A status was posted onto facebook about Angelina Jolie’s recent operation: “Our thoughts and prayers go out to Brad Pitt today after the news about Angelina Jolie”. I like to hope that this was just an inconsiderate and poorly worded post and that the painfully obvious sexist undertone was a mistake. Sadly, I doubt it. The double mastectomy was to decrease her risk in getting breast cancer. If anyone was able to prevent a potentially painful, horrific, upsetting and stressful event, they would. This post also follows on from the lecture by Jackson Katz I wrote a couple of weeks ago. What is the problem is that sexism is embedded so deeply within our society, due to years of patriarchy that it almost acts incognito. Often going unrecognised and with an invisibility cloak.

Feminism is not bad. It is not a movement of bra-burning, hairy misandristic’s who would do anything to see men pay for what they have made women suffer over the years. No. Simply no. Ok, that is a fairly exaggerated statement, and I am sure that most men understand that feminists just want equality. But what also seems apparent is that there are a lot of women who are unaware of what feminists want. That is the problem. A woman who is not a feminist is like saying they are happy to be second best. When in fact there is no best, because there is no competition. Or at least there should not be.

In Charlotte Gilman Perkins’ short story The Yellow Wallpaper the protagonist, narrator (possibly called Jane, although it is not explicitly stated, so for all intents and purposes she is not given a name), is locked in the attic of her house as a treatment for her hysteria, which turns out to be nothing more than post-natal depression. She is prevented from writing because it tires her out too much, and so her only pleasure is taken away in order to help her recover. Her husband John is also her physician. He has prevented her from using her imagination as he fears that it will only cause her condition to deteriorate, but it does so because she is not allowed to use it, and so does it in secrecy. The story is written in the form of her diary entries and so skips around a bit, is rushed in places when she can hear her husband approaching.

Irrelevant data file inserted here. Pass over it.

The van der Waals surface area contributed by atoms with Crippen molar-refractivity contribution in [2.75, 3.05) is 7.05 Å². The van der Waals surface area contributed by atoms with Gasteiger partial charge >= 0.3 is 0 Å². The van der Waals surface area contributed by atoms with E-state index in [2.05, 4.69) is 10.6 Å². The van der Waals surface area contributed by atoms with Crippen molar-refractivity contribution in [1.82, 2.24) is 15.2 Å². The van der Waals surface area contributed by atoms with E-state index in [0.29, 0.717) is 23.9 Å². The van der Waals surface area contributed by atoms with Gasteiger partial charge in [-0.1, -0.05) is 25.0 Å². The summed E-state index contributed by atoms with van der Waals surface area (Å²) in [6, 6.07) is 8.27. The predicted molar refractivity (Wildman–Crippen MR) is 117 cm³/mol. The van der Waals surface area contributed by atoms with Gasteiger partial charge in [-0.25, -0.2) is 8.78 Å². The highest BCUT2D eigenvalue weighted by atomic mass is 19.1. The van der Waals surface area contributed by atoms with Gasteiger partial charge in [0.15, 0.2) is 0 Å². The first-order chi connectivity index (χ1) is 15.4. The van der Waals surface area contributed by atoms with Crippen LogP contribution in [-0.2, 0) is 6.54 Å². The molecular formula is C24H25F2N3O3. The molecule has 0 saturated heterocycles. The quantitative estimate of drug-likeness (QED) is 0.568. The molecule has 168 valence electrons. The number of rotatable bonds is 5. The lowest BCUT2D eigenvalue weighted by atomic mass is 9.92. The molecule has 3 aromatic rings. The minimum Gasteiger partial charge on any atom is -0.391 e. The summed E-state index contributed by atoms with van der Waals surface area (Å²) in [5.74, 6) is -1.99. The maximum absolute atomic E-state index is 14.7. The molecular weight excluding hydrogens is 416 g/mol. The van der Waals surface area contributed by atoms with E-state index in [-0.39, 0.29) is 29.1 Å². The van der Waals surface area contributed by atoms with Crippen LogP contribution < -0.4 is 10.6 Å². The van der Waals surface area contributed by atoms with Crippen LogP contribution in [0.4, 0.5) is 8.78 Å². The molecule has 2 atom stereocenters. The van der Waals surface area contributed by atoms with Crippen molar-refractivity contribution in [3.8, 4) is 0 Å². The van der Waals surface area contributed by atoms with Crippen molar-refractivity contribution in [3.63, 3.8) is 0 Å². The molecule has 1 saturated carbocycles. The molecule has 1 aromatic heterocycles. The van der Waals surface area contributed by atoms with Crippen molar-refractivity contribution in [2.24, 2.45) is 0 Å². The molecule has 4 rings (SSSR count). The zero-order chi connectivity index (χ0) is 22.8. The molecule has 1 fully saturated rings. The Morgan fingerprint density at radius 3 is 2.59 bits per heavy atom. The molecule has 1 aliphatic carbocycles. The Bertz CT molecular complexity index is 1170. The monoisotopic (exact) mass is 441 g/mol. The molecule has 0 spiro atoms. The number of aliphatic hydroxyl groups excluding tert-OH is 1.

To the kitchen.

To the kitchen.

To me, this novella is a criticism of the patriarchal society and the way it is organised. Jane, or the narrator, or just another Victorian woman notices a woman trapped in the yellow wallpaper that covers her room. It isn’t until she makes the connection between herself and the wallpaper woman that she realises that all women are trapped within their marriages and the societal conventions. That women have to creep around, avoid breaking the social rules, lurk in the corner. In order for the narrator to realise this, she has sadly lost herself. She no longer is just imagining these dark things, but is actually experiencing them, in some form of breakdown. She cannot return to the life she had before with her husband, she has noticed the cracks, the invisibility cloak has been removed.

Charlotte Gilman Perkins was a utopian feminist. Writing over 100 years ago she had her sights set high for the work that women could achieve. Granted there have been many improvements in most cultures around the world. But in no society has sexism been abolished, nowhere has sexual equality. Cultures have adapted to the reforms that feminists have pursued and forced into the public eye, but they are still very much controlled by men, for men.